“If you can keep your head when all about you are losing theirs...” Rudyard Kipling.
PAOLO Di Canio’s first home defeat as Sunderland manager was hardly the way to debut his “revolution” at the Stadium of Light.
After a summer or squad change, exhaustive preparation and even more exhaustive pre-season training, the Italian was desperate for an opening-day victory over Fulham which would give early validation to his radical approach.
But though that task proved beyond him and his players, he refused to believe afterwards that his team is anything other than on the right path, and he believes fans will believe that too.
“There was only one team playing football, only one team trying to win the game, so I have to be happy with that,” he said.
“I was happy with our possession, happy with the way we played from the back and, overall, we played well, but we needed a bit more and we are working on that.
“I know what we want to do here – it is clear to me – and I was pleased with the way we played, if not the result.
“Fulham played 4-5-1 and were difficult to break down and we also had the pressure of being at the new stadium.
“But I am happy because I think the fans understand what happened on the day – we dominated a game and maybe put something like 30 balls into the box and I won’t change for the sake of a game we dominated completely but lost 1-0.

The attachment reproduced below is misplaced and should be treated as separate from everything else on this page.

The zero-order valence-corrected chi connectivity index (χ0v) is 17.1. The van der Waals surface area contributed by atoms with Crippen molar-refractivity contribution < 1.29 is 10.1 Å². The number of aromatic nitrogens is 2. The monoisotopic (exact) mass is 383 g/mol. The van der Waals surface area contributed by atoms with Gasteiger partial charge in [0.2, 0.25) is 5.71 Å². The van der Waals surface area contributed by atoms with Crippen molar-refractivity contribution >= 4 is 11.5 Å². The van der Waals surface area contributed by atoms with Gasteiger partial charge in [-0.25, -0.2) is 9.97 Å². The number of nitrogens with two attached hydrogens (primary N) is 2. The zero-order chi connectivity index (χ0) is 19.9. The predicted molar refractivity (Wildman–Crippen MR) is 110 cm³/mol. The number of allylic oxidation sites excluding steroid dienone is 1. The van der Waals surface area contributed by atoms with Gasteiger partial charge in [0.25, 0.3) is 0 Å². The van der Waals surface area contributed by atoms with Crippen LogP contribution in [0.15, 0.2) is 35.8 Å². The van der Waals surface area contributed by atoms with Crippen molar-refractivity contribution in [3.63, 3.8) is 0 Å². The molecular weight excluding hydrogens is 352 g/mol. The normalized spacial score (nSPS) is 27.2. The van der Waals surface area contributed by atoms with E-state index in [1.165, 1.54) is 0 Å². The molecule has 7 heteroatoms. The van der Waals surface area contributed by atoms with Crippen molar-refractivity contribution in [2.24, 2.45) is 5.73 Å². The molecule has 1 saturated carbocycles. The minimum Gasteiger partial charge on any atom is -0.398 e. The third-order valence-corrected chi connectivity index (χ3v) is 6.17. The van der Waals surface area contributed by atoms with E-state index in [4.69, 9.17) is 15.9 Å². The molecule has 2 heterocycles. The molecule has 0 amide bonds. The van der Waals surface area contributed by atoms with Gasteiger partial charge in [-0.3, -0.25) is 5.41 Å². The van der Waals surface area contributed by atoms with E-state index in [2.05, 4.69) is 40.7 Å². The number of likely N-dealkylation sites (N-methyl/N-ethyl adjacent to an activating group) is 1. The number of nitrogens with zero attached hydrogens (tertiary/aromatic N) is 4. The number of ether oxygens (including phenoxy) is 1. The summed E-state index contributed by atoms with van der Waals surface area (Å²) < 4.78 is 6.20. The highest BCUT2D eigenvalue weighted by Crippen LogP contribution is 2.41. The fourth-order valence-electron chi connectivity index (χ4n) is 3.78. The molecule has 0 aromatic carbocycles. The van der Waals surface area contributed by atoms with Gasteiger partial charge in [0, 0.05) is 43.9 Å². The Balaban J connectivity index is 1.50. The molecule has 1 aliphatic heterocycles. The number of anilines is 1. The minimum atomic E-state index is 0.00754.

“There are, though, things we can learn.”
Chief among those lessons is the need to be stronger and more aggressive in both penalty areas.
Against Fulham, Sunderland failed to prosper because no advanced player was able to successfully attack the ball into the box.
Ultimately however, what cost them was a poor defensive moment from Valentin Roberge.
And Di Canio says that the new signings, in particular, have to swiftly grasp that the Premier League is an unforgiving environment.
“I need them to learn quickly that they are in the best league in the world and it is a league with big physical players who excel on set pieces,” he said.
“It means we have to learn to mark aggressively and be nasty where we need to be.
“If we don’t learn from it, and think that the goal we conceded against Fulham was just an accident, then we will have a problem.
“We don’t have to be elegant in every area of the field – there are times when we need to be strong, put our foot or our head in and we need to be more nasty in the future.
“I am confident, though, that the players will learn from this.
“Probably we have to work in players’ heads and teach them that don’t have to be elegant in every phase of the game.
“They have to be strong, attack, put their feet and heads forward, dive at the ball when they need to, be nasty, take risks.
“That is what the Premier League requires.”